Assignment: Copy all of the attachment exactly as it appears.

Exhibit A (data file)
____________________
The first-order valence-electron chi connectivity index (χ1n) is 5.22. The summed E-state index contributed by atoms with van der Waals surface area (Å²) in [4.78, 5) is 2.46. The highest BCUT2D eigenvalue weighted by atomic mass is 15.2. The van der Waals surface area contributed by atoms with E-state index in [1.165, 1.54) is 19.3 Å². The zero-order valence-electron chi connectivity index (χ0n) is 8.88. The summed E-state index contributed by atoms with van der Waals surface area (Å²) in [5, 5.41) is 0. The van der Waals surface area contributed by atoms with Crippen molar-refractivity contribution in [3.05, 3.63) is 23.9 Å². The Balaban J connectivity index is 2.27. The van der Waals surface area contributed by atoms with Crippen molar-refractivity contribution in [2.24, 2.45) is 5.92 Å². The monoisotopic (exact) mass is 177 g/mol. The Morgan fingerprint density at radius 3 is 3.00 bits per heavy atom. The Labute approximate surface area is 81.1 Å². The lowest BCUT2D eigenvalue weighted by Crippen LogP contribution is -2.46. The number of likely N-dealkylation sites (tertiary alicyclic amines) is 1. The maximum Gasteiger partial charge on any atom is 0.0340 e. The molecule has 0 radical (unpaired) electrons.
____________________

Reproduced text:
The first-order valence-electron chi connectivity index (χ1n) is 5.22. The summed E-state index contributed by atoms with van der Waals surface area (Å²) in [4.78, 5) is 2.46. The highest BCUT2D eigenvalue weighted by atomic mass is 15.2. The van der Waals surface area contributed by atoms with E-state index in [1.165, 1.54) is 19.3 Å². The zero-order valence-electron chi connectivity index (χ0n) is 8.88. The summed E-state index contributed by atoms with van der Waals surface area (Å²) in [5, 5.41) is 0. The van der Waals surface area contributed by atoms with Crippen molar-refractivity contribution in [3.05, 3.63) is 23.9 Å². The Balaban J connectivity index is 2.27. The van der Waals surface area contributed by atoms with Crippen molar-refractivity contribution in [2.24, 2.45) is 5.92 Å². The monoisotopic (exact) mass is 177 g/mol. The Morgan fingerprint density at radius 3 is 3.00 bits per heavy atom. The Labute approximate surface area is 81.1 Å². The lowest BCUT2D eigenvalue weighted by Crippen LogP contribution is -2.46. The number of likely N-dealkylation sites (tertiary alicyclic amines) is 1. The maximum Gasteiger partial charge on any atom is 0.0340 e. The molecule has 0 radical (unpaired) electrons.